Foodie spending

How much do I spend on food? This post was inspired by the first post of an interesting new blogger, The Skint Foodie, who has pointed up the nonsense of most government statistics on the subject of how much households spend on food. Apparently the most affluent 20% of us spend £38 per person per week on food and drink. Haha! HahahaHAhaHAHAha! One thing I’m pretty certain is that the most affluent 20% go out for at least one meal per week, with wine, which would suggest that they must spend the rest of the week rummaging through dustbins.

Anyway, we can laugh at government statistics all day. How much do I spend on food?

I’ve got a great advantage in answering this question. In 2010 we set off travelling around the world for a year (and blogged it), and this meant keeping a daily budget of absolutely

every darn thing we bought. It didn’t prove onorous, taking less than 5 minutes a day, and was instructive. Even if we ended up over-budget. Once we got home it just seemed natural to continue the habit, so I’ve got a record of our spending over the last six months. Not right down to the last bacon rasher, I do tend to just put “Butcher, £8.40”, but I certainly know how much we’ve spent on food.

It’s a lot. Actually, it’s the biggest part of our weekly spend by a long way.

So I ought to cover our eating habits in brief. Living in Ludlow, we’re surrounded by great local food shops; in consequence, I go to Tesco for exactly two things: loo rolls and chopped tomatoes. We eat well at home, but everything is cooked from ingredients; no ready-meals or cooking sauces. I like to buy good things, too. We only drink filter coffee, only fresh local juices, good quality chocolate, artisan cheese, you get the idea.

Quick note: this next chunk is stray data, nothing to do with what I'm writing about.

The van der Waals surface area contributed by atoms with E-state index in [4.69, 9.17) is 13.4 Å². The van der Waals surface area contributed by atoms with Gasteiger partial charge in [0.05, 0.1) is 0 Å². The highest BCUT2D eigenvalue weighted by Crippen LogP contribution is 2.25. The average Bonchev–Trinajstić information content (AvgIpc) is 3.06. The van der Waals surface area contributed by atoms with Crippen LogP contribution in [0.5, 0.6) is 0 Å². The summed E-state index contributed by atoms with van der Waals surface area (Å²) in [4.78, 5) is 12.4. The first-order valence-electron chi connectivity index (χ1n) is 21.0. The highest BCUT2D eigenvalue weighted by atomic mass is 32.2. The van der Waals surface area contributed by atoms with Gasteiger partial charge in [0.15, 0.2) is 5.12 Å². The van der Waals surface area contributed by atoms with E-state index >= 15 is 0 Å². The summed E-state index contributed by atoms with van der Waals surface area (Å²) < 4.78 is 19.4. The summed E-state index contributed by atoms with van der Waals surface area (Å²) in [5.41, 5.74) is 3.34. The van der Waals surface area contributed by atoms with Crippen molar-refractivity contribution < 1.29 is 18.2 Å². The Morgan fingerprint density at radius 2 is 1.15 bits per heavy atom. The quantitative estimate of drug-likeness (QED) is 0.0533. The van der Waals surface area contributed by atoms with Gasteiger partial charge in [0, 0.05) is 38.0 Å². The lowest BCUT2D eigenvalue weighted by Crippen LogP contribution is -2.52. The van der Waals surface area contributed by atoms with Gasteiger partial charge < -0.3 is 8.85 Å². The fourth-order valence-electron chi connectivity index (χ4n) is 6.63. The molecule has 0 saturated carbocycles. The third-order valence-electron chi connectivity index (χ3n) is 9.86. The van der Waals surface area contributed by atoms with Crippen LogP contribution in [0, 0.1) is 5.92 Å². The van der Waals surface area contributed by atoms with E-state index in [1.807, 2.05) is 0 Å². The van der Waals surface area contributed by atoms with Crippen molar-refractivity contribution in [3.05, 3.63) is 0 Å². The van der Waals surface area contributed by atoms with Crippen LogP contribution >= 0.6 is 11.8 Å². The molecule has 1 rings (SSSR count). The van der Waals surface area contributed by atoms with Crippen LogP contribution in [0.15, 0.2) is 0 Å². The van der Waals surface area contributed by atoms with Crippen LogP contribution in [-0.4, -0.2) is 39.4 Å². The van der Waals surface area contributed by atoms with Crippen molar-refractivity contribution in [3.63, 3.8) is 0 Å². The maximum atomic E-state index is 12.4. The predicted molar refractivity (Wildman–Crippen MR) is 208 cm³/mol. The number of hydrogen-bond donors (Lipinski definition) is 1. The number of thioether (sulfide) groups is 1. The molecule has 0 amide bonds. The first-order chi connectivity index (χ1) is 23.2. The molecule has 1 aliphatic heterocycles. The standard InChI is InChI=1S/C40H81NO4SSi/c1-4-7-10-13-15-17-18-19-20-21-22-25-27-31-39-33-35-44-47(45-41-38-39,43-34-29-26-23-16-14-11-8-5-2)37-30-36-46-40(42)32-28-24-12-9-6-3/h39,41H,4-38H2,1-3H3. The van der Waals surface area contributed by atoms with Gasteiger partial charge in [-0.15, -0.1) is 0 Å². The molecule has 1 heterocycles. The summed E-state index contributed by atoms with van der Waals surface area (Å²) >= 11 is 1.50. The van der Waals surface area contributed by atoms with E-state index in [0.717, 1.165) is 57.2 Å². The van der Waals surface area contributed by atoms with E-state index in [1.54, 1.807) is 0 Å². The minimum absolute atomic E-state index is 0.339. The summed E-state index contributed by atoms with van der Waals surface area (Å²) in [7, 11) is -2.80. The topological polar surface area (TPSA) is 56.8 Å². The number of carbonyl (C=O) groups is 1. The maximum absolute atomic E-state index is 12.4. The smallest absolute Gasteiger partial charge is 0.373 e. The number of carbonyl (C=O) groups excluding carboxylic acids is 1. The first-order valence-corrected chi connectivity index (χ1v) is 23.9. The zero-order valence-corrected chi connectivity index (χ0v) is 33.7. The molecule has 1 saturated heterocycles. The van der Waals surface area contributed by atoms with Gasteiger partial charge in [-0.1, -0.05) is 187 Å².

Eating out. Nothing like as often as when we lived in London! However, there’s probably one big (>£80 per person) meal every month, plus one or two other dining occasions lower down the price range. Of course there are also plenty of times when we’re out and need lunch, or dinner, or breakfast, or just a coffee. We’re foodies, so we don’t stop off at Pizza Hut or McDonalds. Maybe once a month we have a takeaway. And don’t forget that just because Christmas is special, doesn’t mean it gets excluded from the budget.

And so we come to the big figures. Over the last six months our average weekly spend per person (for a household of two) was…
£37 on groceries (excluding booze)
£6 on booze for the home
£41 on general eating out & takeaways
£61 on fine dining
Grand total: £145 per week on food and drink, each.

In context, our total weekly spend per person on everything except household bills is £330.

So food is where nearly half of our money goes. And I pulled out the booze deliberately to show it wasn’t going on bottles of old claret! In my defence, eating is probably my favourite pastime. But I’m only 10 stone, so it’s quality rather than quantity here. Recalling our eating habits back in London, this would easily have pushed over £200 each per week and the weighting would have been much more towards eating out.


  • The Skint Foodie, aiming for £40 per week himself, is definitely a skint foodie
  • The office of national statistics couldn’t count its own buttocks with both hands
  • Food is a stupendously important part of our life and spending
  • If we ever needed to cut back, a moratorium on fine dining would be the best idea

I’d love to hear what other people spend weekly on food, and how it compares. Because I’m nosey. I do think it’s a useful exercise, but only if you try it over a few months. A trip to the Fat Duck will seriously skew your eating-out figure but it would be invalid to exclude it, just as the week before Christmas will skew the grocery (and booze!) figures but would be equally wrong to exclude.

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